Wifi load of HS110s?

I have one HS110 (on our fridge, working well), and seeing them for $16 a piece today (HS110s are cheaper at Walmart ($15.99)), I am considering getting several for key appliances that may be hard to identify as they have multiple components inside (dishwasher, washing machine) and also for others where monitoring over time would be useful for safety (radon fan, a couple of warm wires around water pipes in a non-insulated crawl space). Perhaps some others.

One concern is how much load having these linked into Sense will put on the Wifi. There are various articles that mention that 20-30 devices on a home Wifi can start to create problems, and we are probably already there because I get more HS110s.

To sense: how often does Sense query these plugs, and could this lead to congestion on the network? (Does having them integrated in Sense lead to more traffic that they would have stand-alone?)

To the more knowledgeable Wifi folks in these forums (@jay.m.basen @samheidie): any thoughts on this issue?

To answer your question, a little more info about your wifi setup might help as that will have more impact on how HS110’s will work in your home.

I think the concept of the “load” is complicated. There is the bandwidth required for it to talk to the Sense and to TP Link’s clouds. Pulling a random number out of a hat, lets pretend each HS110 needs 10Kbps constant stream to send to all the places it sends to. Bandwidth wise, this is quite low. So you could have many of them on an access point without stressing the bandwidth capacity of said Access Point.

Then there is the load on the AP from a wireless / signal perspective.

In an overly simplistic explanation - a wifi access point with only 1 radio in it can only talk to one client at a time. You might have 20 devices connected, but it will talk to one, and then the next and then the next. The more devices you have, the more time it can take for the AP to make the rounds and get back to the first client it talked to.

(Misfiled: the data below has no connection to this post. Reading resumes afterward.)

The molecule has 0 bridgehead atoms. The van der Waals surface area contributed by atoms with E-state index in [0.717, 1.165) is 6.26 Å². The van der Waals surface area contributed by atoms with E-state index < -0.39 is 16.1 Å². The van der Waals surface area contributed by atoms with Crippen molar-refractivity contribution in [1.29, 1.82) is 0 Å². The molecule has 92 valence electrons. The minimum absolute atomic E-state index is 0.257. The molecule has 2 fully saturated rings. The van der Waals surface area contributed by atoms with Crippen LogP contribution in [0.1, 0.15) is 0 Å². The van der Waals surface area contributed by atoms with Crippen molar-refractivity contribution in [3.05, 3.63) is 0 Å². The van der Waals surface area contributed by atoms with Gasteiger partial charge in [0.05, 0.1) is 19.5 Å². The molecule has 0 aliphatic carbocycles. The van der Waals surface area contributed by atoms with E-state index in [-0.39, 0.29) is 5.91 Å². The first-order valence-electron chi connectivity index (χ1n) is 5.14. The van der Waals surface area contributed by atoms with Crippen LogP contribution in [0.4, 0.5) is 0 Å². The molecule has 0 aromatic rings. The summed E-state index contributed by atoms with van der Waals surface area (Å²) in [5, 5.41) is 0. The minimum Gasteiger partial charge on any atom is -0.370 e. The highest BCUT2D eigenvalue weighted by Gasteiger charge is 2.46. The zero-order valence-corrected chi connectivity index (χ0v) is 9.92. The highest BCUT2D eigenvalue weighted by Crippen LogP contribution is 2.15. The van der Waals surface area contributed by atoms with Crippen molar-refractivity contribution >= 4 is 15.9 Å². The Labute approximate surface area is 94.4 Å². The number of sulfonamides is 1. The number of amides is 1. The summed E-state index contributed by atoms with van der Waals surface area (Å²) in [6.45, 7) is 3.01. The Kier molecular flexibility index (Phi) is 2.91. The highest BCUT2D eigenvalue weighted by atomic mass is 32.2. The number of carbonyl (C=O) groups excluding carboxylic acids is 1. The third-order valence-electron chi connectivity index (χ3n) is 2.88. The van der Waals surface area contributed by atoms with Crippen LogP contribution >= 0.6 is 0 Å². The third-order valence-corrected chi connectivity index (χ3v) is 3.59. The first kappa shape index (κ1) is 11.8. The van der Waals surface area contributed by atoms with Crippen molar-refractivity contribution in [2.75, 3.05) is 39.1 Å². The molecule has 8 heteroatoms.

Then you add in that you have difference devices that can communicate at different speeds. The slower the speed, the longer it takes for that client to finish its chat with the access point. Its not a great article, but check this article about airtime fairness for another example.

So your access point set up will have a lot ot do with this. If you have good even coverage and several AP’s, a bunch of HS110’s shouldn’t be a problem. But if you have one older AP in the middle oof your house and a bunch of HS110’s at the extreme end of your wifi coverage, you may start to see issues. As the signal weakens to the HS110, it will take longer for it to talk to the AP which takes time away from the AP talking to other devices which can degrade your network performance.

Thats my long winded way of saying “it depends”.

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The good news is that the next generation of Wi-Fi is supposed to solve the issue lots of devices loading down a Wi-Fi network. That being said I expect it will, at a minimum, require a new router.